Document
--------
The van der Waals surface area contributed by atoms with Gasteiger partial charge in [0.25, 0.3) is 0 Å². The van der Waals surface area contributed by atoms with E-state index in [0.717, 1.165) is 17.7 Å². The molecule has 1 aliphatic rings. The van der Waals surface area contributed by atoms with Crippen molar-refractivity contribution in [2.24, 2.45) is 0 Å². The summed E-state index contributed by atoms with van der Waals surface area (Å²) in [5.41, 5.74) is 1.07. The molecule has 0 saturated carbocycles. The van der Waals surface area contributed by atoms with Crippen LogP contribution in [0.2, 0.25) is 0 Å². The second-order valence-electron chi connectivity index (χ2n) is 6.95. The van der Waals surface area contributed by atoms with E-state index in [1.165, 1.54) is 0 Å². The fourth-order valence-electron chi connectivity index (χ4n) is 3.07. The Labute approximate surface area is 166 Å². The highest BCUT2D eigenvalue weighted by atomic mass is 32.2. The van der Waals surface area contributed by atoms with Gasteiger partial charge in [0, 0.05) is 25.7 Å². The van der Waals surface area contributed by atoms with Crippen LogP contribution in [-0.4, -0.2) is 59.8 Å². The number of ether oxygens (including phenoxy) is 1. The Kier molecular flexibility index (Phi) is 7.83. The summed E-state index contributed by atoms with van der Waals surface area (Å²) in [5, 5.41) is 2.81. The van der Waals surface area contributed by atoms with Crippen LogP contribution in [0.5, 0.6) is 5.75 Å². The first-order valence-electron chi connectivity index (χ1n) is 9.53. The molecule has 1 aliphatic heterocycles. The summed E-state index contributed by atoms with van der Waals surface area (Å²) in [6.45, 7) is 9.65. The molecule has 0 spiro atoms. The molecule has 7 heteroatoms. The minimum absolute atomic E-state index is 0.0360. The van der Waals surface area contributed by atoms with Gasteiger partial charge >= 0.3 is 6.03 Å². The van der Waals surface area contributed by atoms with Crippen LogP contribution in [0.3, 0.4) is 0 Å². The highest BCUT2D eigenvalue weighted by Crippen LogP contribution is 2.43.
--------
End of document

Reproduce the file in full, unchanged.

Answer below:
The van der Waals surface area contributed by atoms with Gasteiger partial charge in [0.25, 0.3) is 0 Å². The van der Waals surface area contributed by atoms with E-state index in [0.717, 1.165) is 17.7 Å². The molecule has 1 aliphatic rings. The van der Waals surface area contributed by atoms with Crippen molar-refractivity contribution in [2.24, 2.45) is 0 Å². The summed E-state index contributed by atoms with van der Waals surface area (Å²) in [5.41, 5.74) is 1.07. The molecule has 0 saturated carbocycles. The van der Waals surface area contributed by atoms with Crippen LogP contribution in [0.2, 0.25) is 0 Å². The second-order valence-electron chi connectivity index (χ2n) is 6.95. The van der Waals surface area contributed by atoms with E-state index in [1.165, 1.54) is 0 Å². The fourth-order valence-electron chi connectivity index (χ4n) is 3.07. The Labute approximate surface area is 166 Å². The highest BCUT2D eigenvalue weighted by atomic mass is 32.2. The van der Waals surface area contributed by atoms with Gasteiger partial charge in [0, 0.05) is 25.7 Å². The van der Waals surface area contributed by atoms with Crippen LogP contribution in [-0.4, -0.2) is 59.8 Å². The number of ether oxygens (including phenoxy) is 1. The Kier molecular flexibility index (Phi) is 7.83. The summed E-state index contributed by atoms with van der Waals surface area (Å²) in [5, 5.41) is 2.81. The van der Waals surface area contributed by atoms with Crippen LogP contribution in [0.5, 0.6) is 5.75 Å². The first-order valence-electron chi connectivity index (χ1n) is 9.53. The molecule has 1 aliphatic heterocycles. The summed E-state index contributed by atoms with van der Waals surface area (Å²) in [6.45, 7) is 9.65. The molecule has 0 spiro atoms. The molecule has 7 heteroatoms. The minimum absolute atomic E-state index is 0.0360. The van der Waals surface area contributed by atoms with Gasteiger partial charge >= 0.3 is 6.03 Å². The van der Waals surface area contributed by atoms with Crippen LogP contribution in [0.3, 0.4) is 0 Å². The highest BCUT2D eigenvalue weighted by Crippen LogP contribution is 2.43.